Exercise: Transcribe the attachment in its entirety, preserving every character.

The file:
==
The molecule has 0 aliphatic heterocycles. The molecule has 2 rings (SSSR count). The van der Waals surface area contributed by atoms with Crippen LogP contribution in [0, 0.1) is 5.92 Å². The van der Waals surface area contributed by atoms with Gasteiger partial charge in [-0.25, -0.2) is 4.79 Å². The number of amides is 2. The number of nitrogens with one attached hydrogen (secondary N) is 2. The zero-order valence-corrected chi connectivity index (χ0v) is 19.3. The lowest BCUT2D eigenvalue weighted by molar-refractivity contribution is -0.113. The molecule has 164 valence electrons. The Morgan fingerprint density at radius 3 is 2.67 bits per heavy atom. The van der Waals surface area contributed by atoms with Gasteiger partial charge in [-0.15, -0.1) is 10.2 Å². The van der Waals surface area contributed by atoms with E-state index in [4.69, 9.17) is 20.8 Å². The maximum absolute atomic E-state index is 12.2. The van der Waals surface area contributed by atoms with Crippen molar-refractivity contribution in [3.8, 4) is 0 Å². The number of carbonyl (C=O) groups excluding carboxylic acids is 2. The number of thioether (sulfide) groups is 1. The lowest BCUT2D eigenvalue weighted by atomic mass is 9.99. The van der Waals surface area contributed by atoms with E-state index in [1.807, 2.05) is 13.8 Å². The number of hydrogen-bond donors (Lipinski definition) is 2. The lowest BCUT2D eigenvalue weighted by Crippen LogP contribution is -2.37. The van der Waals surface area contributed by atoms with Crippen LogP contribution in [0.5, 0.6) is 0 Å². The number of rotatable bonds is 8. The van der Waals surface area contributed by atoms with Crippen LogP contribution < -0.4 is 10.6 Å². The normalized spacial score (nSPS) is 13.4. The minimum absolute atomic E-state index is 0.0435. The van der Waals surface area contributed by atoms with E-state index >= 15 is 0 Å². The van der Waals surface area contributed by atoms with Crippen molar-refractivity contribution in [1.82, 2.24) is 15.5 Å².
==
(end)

The molecule has 0 aliphatic heterocycles. The molecule has 2 rings (SSSR count). The van der Waals surface area contributed by atoms with Crippen LogP contribution in [0, 0.1) is 5.92 Å². The van der Waals surface area contributed by atoms with Gasteiger partial charge in [-0.25, -0.2) is 4.79 Å². The number of amides is 2. The number of nitrogens with one attached hydrogen (secondary N) is 2. The zero-order valence-corrected chi connectivity index (χ0v) is 19.3. The lowest BCUT2D eigenvalue weighted by molar-refractivity contribution is -0.113. The molecule has 164 valence electrons. The Morgan fingerprint density at radius 3 is 2.67 bits per heavy atom. The van der Waals surface area contributed by atoms with Gasteiger partial charge in [-0.15, -0.1) is 10.2 Å². The van der Waals surface area contributed by atoms with E-state index in [4.69, 9.17) is 20.8 Å². The maximum absolute atomic E-state index is 12.2. The van der Waals surface area contributed by atoms with Crippen molar-refractivity contribution in [3.8, 4) is 0 Å². The number of carbonyl (C=O) groups excluding carboxylic acids is 2. The number of thioether (sulfide) groups is 1. The lowest BCUT2D eigenvalue weighted by atomic mass is 9.99. The van der Waals surface area contributed by atoms with E-state index in [1.807, 2.05) is 13.8 Å². The number of hydrogen-bond donors (Lipinski definition) is 2. The lowest BCUT2D eigenvalue weighted by Crippen LogP contribution is -2.37. The van der Waals surface area contributed by atoms with Crippen LogP contribution in [0.5, 0.6) is 0 Å². The number of rotatable bonds is 8. The van der Waals surface area contributed by atoms with Crippen LogP contribution < -0.4 is 10.6 Å². The normalized spacial score (nSPS) is 13.4. The minimum absolute atomic E-state index is 0.0435. The van der Waals surface area contributed by atoms with E-state index >= 15 is 0 Å². The van der Waals surface area contributed by atoms with Crippen molar-refractivity contribution in [1.82, 2.24) is 15.5 Å².